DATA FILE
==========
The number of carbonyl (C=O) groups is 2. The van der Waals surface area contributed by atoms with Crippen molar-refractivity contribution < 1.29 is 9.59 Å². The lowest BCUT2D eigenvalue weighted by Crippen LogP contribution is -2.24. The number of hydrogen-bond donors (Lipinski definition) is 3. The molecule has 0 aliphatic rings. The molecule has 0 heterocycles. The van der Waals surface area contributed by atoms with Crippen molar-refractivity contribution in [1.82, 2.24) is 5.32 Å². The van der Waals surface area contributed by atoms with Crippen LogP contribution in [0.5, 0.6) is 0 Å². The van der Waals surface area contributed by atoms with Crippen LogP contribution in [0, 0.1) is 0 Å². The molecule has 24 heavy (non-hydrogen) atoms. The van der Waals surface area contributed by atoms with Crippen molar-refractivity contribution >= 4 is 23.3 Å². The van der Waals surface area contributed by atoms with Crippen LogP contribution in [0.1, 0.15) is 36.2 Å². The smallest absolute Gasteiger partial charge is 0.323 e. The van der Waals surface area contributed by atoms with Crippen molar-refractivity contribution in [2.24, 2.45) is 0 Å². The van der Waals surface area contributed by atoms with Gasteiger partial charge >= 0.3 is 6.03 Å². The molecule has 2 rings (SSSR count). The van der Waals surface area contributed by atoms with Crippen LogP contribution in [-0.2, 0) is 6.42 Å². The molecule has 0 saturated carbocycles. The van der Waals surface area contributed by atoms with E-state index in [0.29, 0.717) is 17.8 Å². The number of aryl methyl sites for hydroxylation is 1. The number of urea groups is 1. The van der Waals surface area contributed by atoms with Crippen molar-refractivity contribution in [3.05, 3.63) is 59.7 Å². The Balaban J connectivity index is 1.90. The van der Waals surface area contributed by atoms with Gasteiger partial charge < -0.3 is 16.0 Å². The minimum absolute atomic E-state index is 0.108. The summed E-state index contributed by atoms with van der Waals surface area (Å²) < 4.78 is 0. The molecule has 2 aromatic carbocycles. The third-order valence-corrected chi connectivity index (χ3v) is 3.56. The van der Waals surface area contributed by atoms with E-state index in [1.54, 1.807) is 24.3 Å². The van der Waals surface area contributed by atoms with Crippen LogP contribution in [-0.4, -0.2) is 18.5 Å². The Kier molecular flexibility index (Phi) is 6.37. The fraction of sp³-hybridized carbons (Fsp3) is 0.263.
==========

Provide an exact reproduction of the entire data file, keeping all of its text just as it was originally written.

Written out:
The number of carbonyl (C=O) groups is 2. The van der Waals surface area contributed by atoms with Crippen molar-refractivity contribution < 1.29 is 9.59 Å². The lowest BCUT2D eigenvalue weighted by Crippen LogP contribution is -2.24. The number of hydrogen-bond donors (Lipinski definition) is 3. The molecule has 0 aliphatic rings. The molecule has 0 heterocycles. The van der Waals surface area contributed by atoms with Crippen molar-refractivity contribution in [1.82, 2.24) is 5.32 Å². The van der Waals surface area contributed by atoms with Crippen LogP contribution in [0.5, 0.6) is 0 Å². The van der Waals surface area contributed by atoms with Crippen LogP contribution in [0, 0.1) is 0 Å². The molecule has 24 heavy (non-hydrogen) atoms. The van der Waals surface area contributed by atoms with Crippen molar-refractivity contribution >= 4 is 23.3 Å². The van der Waals surface area contributed by atoms with Crippen LogP contribution in [0.1, 0.15) is 36.2 Å². The smallest absolute Gasteiger partial charge is 0.323 e. The van der Waals surface area contributed by atoms with Crippen molar-refractivity contribution in [2.24, 2.45) is 0 Å². The van der Waals surface area contributed by atoms with Gasteiger partial charge >= 0.3 is 6.03 Å². The molecule has 2 rings (SSSR count). The van der Waals surface area contributed by atoms with Crippen LogP contribution in [-0.2, 0) is 6.42 Å². The molecule has 0 saturated carbocycles. The van der Waals surface area contributed by atoms with E-state index in [0.29, 0.717) is 17.8 Å². The number of aryl methyl sites for hydroxylation is 1. The number of urea groups is 1. The van der Waals surface area contributed by atoms with Crippen molar-refractivity contribution in [3.05, 3.63) is 59.7 Å². The Balaban J connectivity index is 1.90. The van der Waals surface area contributed by atoms with Gasteiger partial charge < -0.3 is 16.0 Å². The minimum absolute atomic E-state index is 0.108. The summed E-state index contributed by atoms with van der Waals surface area (Å²) < 4.78 is 0. The molecule has 2 aromatic carbocycles. The third-order valence-corrected chi connectivity index (χ3v) is 3.56. The van der Waals surface area contributed by atoms with E-state index in [1.54, 1.807) is 24.3 Å². The van der Waals surface area contributed by atoms with Crippen LogP contribution in [-0.4, -0.2) is 18.5 Å². The Kier molecular flexibility index (Phi) is 6.37. The fraction of sp³-hybridized carbons (Fsp3) is 0.263.